Anyone wishing to discuss aspects of this should contact the Society’s Chairman, Ronald Ireland, telephone 01721 720592, e-mail firstname.lastname@example.org .
Peebles Civic Society/01.11.2010
COMMON GOOD REFERENCE DOCUMENTS
1. 23 January 2004
Enquiry – Common Good Funds
Scottish Parliament Information Centre reply.
2. November 2004
“Scottish Borders Council – Investigation into complaints surrounding the stewardship of the Common Good Fund”, commissioned by Audit Scotland and undertaken by Scott-Moncrieff.
3. November 2005
“Common Good Land in Scotland – A Review and Critique” by Andy Wightman and James Perman.
“Common Good Law” by Andrew C Ferguson.
The textbook recommended by Scottish Borders Council.
5. March 2007
Letter from Scottish Executive to local authority Directors of Finance with guidance following Public Petitions 875 (Miss M E Mackenzie), 896 and 961; and associated letter from Deputy Minister for Finance.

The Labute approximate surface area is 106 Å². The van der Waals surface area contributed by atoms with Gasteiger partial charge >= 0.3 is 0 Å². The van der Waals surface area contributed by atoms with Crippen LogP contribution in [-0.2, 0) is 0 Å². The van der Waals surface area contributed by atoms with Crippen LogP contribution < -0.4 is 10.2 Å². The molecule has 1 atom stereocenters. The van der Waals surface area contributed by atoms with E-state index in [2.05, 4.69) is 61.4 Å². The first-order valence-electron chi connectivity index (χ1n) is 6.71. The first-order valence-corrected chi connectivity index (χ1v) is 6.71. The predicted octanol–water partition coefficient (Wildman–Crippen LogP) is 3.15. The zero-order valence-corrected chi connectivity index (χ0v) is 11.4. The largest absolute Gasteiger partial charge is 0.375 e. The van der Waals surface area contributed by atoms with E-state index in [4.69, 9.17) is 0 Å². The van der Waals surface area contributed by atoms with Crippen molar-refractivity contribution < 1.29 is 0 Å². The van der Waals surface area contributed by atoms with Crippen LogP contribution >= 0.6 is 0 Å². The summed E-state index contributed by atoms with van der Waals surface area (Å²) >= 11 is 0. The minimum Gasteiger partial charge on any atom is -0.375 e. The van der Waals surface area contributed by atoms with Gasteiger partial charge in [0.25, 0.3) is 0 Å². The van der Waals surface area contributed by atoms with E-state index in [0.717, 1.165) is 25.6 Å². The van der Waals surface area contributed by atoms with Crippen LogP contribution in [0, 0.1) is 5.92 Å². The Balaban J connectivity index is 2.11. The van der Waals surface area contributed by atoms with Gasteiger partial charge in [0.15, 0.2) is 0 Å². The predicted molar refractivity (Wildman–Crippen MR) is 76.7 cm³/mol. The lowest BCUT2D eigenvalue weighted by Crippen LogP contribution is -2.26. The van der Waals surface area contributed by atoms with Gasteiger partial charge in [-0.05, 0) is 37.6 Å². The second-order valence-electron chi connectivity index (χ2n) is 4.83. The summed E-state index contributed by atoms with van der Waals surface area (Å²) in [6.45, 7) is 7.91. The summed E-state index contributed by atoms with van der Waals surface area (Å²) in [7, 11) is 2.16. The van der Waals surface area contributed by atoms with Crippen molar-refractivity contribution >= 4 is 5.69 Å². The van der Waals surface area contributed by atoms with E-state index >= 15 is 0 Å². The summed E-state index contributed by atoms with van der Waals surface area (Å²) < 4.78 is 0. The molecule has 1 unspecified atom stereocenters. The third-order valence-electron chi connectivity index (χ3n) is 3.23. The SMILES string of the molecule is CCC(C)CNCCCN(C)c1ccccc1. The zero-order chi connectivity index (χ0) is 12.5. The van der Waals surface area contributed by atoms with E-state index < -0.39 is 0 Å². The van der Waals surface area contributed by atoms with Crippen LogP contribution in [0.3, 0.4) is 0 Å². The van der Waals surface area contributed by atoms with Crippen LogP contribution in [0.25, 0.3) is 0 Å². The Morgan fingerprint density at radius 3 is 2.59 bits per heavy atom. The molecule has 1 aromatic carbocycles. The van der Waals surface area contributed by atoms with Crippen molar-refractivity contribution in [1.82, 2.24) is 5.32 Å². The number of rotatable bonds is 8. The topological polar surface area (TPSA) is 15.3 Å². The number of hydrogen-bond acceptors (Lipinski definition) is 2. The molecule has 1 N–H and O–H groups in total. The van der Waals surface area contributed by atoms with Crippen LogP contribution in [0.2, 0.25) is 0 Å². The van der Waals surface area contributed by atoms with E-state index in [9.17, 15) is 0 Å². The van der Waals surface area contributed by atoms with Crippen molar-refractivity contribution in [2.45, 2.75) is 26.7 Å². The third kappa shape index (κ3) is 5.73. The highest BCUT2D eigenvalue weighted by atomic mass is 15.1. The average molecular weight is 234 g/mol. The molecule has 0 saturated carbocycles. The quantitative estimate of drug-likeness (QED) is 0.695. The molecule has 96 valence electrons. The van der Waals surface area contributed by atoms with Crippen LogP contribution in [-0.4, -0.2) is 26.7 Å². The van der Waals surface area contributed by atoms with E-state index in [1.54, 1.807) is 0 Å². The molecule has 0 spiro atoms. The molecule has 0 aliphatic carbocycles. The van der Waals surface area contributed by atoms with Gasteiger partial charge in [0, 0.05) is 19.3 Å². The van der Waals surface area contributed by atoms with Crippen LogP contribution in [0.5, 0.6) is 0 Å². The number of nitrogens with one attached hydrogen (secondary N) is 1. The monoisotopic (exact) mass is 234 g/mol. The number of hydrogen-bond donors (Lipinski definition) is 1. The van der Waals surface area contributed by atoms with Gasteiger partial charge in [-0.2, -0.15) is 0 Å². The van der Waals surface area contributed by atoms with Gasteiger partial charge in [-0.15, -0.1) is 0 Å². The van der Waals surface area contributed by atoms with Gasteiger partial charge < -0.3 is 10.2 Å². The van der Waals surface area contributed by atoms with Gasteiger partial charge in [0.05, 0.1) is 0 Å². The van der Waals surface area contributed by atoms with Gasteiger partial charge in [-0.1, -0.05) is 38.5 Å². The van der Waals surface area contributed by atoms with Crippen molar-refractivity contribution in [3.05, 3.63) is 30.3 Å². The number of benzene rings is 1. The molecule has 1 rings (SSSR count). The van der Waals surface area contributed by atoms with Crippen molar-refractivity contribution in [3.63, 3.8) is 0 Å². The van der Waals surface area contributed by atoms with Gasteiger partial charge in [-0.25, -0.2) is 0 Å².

6. March 20076
Audit Scotland’s Code of Audit Practice.
7. December 2007
“Accounting for the Common Good Fund – A Guidance Note for Practitioners” by LASAAC (The Local Authorities (Scotland) Accounting Advisory Committee)
8. 6 December 2007
“Common Good – A Quick Guide” by Andy Wightman.
9. June 2008
“The Management of Common Good Assets and Funds” by the local authority Improvement Service.
10. August 2008
“A Review of Common Good Funds in the Scottish Borders” by Scottish Borders Council.
11. “A Research Guide to Community Land Rights” by Andy Wightman (?) is expected to be available autumn 2009.
http://www.scottishcommons.org/commongood.htm A comprehensive website providing information.
http://www.scottishcommons.org/news.htm A website providing news of Common Good activity.
13. E-mail addresses:
email@example.com and firstname.lastname@example.org Contacts for Andy Wightman and James Perman, leading authorities on and activists for the Common Good.
A new programme of Public Meetings will be published in October / November 2013.